The Implied Warranty Of Habitability
Most states have adopted a legal doctrine called “the implied warranty of habitability.” Under this doctrine, if the landlord fails to provide any of the “basics” required by the housing or health codes, the tenant may simply stop paying rent until the landlord makes the necessary repairs.
If the landlord sues to evict the tenant for nonpayment of rent, the tenant may invoke the landlord’s breach of the implied warranty as an “affirmative defense.” If the tenant prove the breach, the court might set a “reasonable rent” that is lower than the rent she agreed to pay. If the tenant pays that lower rent, then you lose the eviction lawsuit.
First Contact Your Local And State Housing Agencies.
If a landlord fails to repair something that is “basic” such as fixing a leaking roof, the tenant might call the city or county housing code inspection agency. It’s their job to make sure that landlords obey the local housing code. Plus, if you take your landlord to court, you may be able to use the housing violation (if the landlord is convicted or pays the fine), you may be able use this in court to support your case.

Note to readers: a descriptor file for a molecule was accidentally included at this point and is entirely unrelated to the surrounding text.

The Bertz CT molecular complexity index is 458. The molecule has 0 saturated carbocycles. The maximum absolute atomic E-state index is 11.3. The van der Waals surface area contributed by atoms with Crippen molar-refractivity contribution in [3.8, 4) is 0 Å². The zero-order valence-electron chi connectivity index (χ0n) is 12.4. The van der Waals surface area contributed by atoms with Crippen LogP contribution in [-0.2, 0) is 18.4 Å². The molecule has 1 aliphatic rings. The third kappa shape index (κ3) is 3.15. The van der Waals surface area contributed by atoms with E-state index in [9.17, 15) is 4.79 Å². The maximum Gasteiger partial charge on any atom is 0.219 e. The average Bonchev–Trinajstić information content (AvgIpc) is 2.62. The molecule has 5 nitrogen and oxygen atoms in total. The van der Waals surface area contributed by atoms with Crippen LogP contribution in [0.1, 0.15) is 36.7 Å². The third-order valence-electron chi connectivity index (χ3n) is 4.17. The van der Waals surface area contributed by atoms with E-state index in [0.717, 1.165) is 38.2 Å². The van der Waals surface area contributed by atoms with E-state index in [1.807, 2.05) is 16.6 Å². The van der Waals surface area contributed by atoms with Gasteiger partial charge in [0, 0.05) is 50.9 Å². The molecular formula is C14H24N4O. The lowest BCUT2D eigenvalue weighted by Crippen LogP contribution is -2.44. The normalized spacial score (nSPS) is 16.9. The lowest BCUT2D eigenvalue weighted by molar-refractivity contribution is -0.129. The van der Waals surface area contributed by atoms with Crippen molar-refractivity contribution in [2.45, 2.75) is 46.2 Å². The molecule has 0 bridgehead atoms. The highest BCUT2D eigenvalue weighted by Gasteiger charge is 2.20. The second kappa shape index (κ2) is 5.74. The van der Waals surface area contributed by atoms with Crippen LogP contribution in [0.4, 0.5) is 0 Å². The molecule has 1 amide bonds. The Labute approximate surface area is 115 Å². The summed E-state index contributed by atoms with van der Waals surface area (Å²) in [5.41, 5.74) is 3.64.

If you have rats, mice, or insect infestation in your a contact your city or county health department. Generally, they act quicker than the housing inspector, because they don’t want anyone to become sick and they don’t want the problem to spread to other local dwellings. Also, fire inspectors tend to act quickly, so if there is dangerous wiring or flammable materials lying about, consider contacting the fire department.
Best to be legally prepared when dealing with your landlord. You don’t always have to consult with a lawyer on basic legal documents such “Notice To Landlord of Needed Repairs,” “Intent To Vacate” and more.
Repair And Deduct Law
Some states have laws that permit the tenant to “repair and deduct.” This means that the tenant may pay to have the repairs made and then deduct the cost from the next rental payment.